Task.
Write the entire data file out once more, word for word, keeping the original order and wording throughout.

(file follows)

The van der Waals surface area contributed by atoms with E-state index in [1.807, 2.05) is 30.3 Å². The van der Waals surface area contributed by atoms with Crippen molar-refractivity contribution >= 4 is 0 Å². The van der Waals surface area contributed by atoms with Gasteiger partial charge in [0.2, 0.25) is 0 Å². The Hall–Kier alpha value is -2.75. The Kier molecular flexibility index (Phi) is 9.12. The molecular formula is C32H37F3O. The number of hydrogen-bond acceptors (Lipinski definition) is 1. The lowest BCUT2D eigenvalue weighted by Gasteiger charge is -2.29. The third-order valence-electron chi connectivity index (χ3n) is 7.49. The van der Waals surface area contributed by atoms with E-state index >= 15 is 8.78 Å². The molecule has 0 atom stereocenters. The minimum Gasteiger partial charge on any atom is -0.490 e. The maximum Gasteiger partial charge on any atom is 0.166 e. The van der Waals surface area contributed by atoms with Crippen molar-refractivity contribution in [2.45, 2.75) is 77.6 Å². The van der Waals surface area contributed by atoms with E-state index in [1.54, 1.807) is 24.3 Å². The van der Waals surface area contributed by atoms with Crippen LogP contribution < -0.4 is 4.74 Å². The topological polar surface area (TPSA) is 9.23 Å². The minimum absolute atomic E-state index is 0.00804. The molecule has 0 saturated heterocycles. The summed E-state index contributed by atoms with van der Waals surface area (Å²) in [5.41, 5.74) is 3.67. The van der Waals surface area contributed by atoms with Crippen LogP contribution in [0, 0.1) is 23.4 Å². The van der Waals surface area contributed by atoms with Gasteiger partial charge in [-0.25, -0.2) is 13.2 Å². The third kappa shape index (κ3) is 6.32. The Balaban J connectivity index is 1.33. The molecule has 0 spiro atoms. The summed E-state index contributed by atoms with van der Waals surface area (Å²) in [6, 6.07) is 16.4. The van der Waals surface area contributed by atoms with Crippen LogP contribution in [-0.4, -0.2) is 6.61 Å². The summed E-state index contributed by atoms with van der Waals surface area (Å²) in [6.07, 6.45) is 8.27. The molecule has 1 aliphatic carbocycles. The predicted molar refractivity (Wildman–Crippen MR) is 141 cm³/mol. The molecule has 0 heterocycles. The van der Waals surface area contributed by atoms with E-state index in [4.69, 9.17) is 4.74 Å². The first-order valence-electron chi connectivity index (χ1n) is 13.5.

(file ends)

The van der Waals surface area contributed by atoms with E-state index in [1.807, 2.05) is 30.3 Å². The van der Waals surface area contributed by atoms with Crippen molar-refractivity contribution >= 4 is 0 Å². The van der Waals surface area contributed by atoms with Gasteiger partial charge in [0.2, 0.25) is 0 Å². The Hall–Kier alpha value is -2.75. The Kier molecular flexibility index (Phi) is 9.12. The molecular formula is C32H37F3O. The number of hydrogen-bond acceptors (Lipinski definition) is 1. The lowest BCUT2D eigenvalue weighted by Gasteiger charge is -2.29. The third-order valence-electron chi connectivity index (χ3n) is 7.49. The van der Waals surface area contributed by atoms with E-state index >= 15 is 8.78 Å². The molecule has 0 atom stereocenters. The minimum Gasteiger partial charge on any atom is -0.490 e. The maximum Gasteiger partial charge on any atom is 0.166 e. The van der Waals surface area contributed by atoms with Crippen molar-refractivity contribution in [2.45, 2.75) is 77.6 Å². The van der Waals surface area contributed by atoms with E-state index in [1.54, 1.807) is 24.3 Å². The van der Waals surface area contributed by atoms with Crippen LogP contribution < -0.4 is 4.74 Å². The topological polar surface area (TPSA) is 9.23 Å². The minimum absolute atomic E-state index is 0.00804. The molecule has 0 saturated heterocycles. The summed E-state index contributed by atoms with van der Waals surface area (Å²) in [5.41, 5.74) is 3.67. The van der Waals surface area contributed by atoms with Crippen LogP contribution in [0, 0.1) is 23.4 Å². The van der Waals surface area contributed by atoms with Gasteiger partial charge in [-0.25, -0.2) is 13.2 Å². The third kappa shape index (κ3) is 6.32. The Balaban J connectivity index is 1.33. The molecule has 0 spiro atoms. The summed E-state index contributed by atoms with van der Waals surface area (Å²) in [6, 6.07) is 16.4. The van der Waals surface area contributed by atoms with Crippen LogP contribution in [-0.4, -0.2) is 6.61 Å². The summed E-state index contributed by atoms with van der Waals surface area (Å²) in [6.07, 6.45) is 8.27. The molecule has 1 aliphatic carbocycles. The predicted molar refractivity (Wildman–Crippen MR) is 141 cm³/mol. The molecule has 0 heterocycles. The van der Waals surface area contributed by atoms with E-state index in [4.69, 9.17) is 4.74 Å². The first-order valence-electron chi connectivity index (χ1n) is 13.5.